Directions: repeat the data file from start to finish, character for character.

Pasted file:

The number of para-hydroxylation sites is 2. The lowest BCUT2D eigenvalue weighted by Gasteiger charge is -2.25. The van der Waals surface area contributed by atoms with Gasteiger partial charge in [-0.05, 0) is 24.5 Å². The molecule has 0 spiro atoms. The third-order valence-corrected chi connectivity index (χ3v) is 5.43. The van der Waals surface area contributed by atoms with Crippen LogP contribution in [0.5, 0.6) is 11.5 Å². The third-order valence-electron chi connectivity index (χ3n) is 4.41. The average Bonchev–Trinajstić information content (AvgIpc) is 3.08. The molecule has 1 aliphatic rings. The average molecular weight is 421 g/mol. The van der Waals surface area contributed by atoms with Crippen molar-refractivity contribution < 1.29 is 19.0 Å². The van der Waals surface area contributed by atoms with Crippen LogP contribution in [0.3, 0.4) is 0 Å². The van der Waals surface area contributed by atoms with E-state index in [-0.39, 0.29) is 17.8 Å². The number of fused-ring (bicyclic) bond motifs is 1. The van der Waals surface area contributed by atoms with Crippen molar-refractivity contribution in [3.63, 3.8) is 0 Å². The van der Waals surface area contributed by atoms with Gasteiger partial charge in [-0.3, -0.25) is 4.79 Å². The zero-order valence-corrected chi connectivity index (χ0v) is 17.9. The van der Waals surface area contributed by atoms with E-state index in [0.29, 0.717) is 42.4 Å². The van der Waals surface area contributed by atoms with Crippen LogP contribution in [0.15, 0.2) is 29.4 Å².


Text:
The number of para-hydroxylation sites is 2. The lowest BCUT2D eigenvalue weighted by Gasteiger charge is -2.25. The van der Waals surface area contributed by atoms with Gasteiger partial charge in [-0.05, 0) is 24.5 Å². The molecule has 0 spiro atoms. The third-order valence-corrected chi connectivity index (χ3v) is 5.43. The van der Waals surface area contributed by atoms with Crippen LogP contribution in [0.5, 0.6) is 11.5 Å². The third-order valence-electron chi connectivity index (χ3n) is 4.41. The average Bonchev–Trinajstić information content (AvgIpc) is 3.08. The molecule has 1 aliphatic rings. The average molecular weight is 421 g/mol. The van der Waals surface area contributed by atoms with Crippen molar-refractivity contribution < 1.29 is 19.0 Å². The van der Waals surface area contributed by atoms with Crippen LogP contribution in [0.3, 0.4) is 0 Å². The van der Waals surface area contributed by atoms with E-state index in [-0.39, 0.29) is 17.8 Å². The number of fused-ring (bicyclic) bond motifs is 1. The van der Waals surface area contributed by atoms with Crippen molar-refractivity contribution in [3.63, 3.8) is 0 Å². The van der Waals surface area contributed by atoms with Gasteiger partial charge in [-0.3, -0.25) is 4.79 Å². The zero-order valence-corrected chi connectivity index (χ0v) is 17.9. The van der Waals surface area contributed by atoms with E-state index in [0.29, 0.717) is 42.4 Å². The van der Waals surface area contributed by atoms with Crippen LogP contribution in [0.15, 0.2) is 29.4 Å².